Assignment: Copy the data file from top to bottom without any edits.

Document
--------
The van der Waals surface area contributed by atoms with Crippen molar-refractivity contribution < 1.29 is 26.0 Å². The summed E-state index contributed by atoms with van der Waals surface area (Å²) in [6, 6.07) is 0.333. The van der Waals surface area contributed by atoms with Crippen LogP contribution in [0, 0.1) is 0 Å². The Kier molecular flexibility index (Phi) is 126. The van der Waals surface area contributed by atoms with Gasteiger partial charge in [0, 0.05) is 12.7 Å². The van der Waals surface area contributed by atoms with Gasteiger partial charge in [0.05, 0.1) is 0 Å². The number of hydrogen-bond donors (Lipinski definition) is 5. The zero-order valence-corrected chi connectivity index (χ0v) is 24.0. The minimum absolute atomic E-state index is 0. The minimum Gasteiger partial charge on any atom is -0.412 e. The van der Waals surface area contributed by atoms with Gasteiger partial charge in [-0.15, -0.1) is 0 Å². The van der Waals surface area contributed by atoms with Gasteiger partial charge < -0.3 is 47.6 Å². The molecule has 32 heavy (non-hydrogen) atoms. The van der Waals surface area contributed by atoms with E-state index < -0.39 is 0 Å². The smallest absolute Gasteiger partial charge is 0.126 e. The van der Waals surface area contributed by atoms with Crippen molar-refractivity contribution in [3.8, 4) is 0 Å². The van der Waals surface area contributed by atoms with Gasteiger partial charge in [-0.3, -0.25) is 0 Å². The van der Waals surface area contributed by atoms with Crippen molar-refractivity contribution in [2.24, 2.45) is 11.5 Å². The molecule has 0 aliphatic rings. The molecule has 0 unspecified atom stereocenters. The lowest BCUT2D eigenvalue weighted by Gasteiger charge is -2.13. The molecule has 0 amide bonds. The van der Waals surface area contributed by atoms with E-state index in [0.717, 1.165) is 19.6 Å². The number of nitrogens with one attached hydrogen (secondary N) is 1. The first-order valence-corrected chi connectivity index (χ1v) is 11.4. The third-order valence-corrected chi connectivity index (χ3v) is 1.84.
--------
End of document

The van der Waals surface area contributed by atoms with Crippen molar-refractivity contribution < 1.29 is 26.0 Å². The summed E-state index contributed by atoms with van der Waals surface area (Å²) in [6, 6.07) is 0.333. The van der Waals surface area contributed by atoms with Crippen LogP contribution in [0, 0.1) is 0 Å². The Kier molecular flexibility index (Phi) is 126. The van der Waals surface area contributed by atoms with Gasteiger partial charge in [0, 0.05) is 12.7 Å². The van der Waals surface area contributed by atoms with Gasteiger partial charge in [0.05, 0.1) is 0 Å². The number of hydrogen-bond donors (Lipinski definition) is 5. The zero-order valence-corrected chi connectivity index (χ0v) is 24.0. The minimum absolute atomic E-state index is 0. The minimum Gasteiger partial charge on any atom is -0.412 e. The van der Waals surface area contributed by atoms with Gasteiger partial charge in [-0.15, -0.1) is 0 Å². The van der Waals surface area contributed by atoms with Gasteiger partial charge < -0.3 is 47.6 Å². The molecule has 32 heavy (non-hydrogen) atoms. The van der Waals surface area contributed by atoms with E-state index < -0.39 is 0 Å². The smallest absolute Gasteiger partial charge is 0.126 e. The van der Waals surface area contributed by atoms with Crippen molar-refractivity contribution in [3.8, 4) is 0 Å². The van der Waals surface area contributed by atoms with Gasteiger partial charge in [-0.3, -0.25) is 0 Å². The van der Waals surface area contributed by atoms with Crippen molar-refractivity contribution in [2.24, 2.45) is 11.5 Å². The molecule has 0 aliphatic rings. The molecule has 0 unspecified atom stereocenters. The lowest BCUT2D eigenvalue weighted by Gasteiger charge is -2.13. The molecule has 0 amide bonds. The van der Waals surface area contributed by atoms with E-state index in [0.717, 1.165) is 19.6 Å². The number of nitrogens with one attached hydrogen (secondary N) is 1. The first-order valence-corrected chi connectivity index (χ1v) is 11.4. The third-order valence-corrected chi connectivity index (χ3v) is 1.84.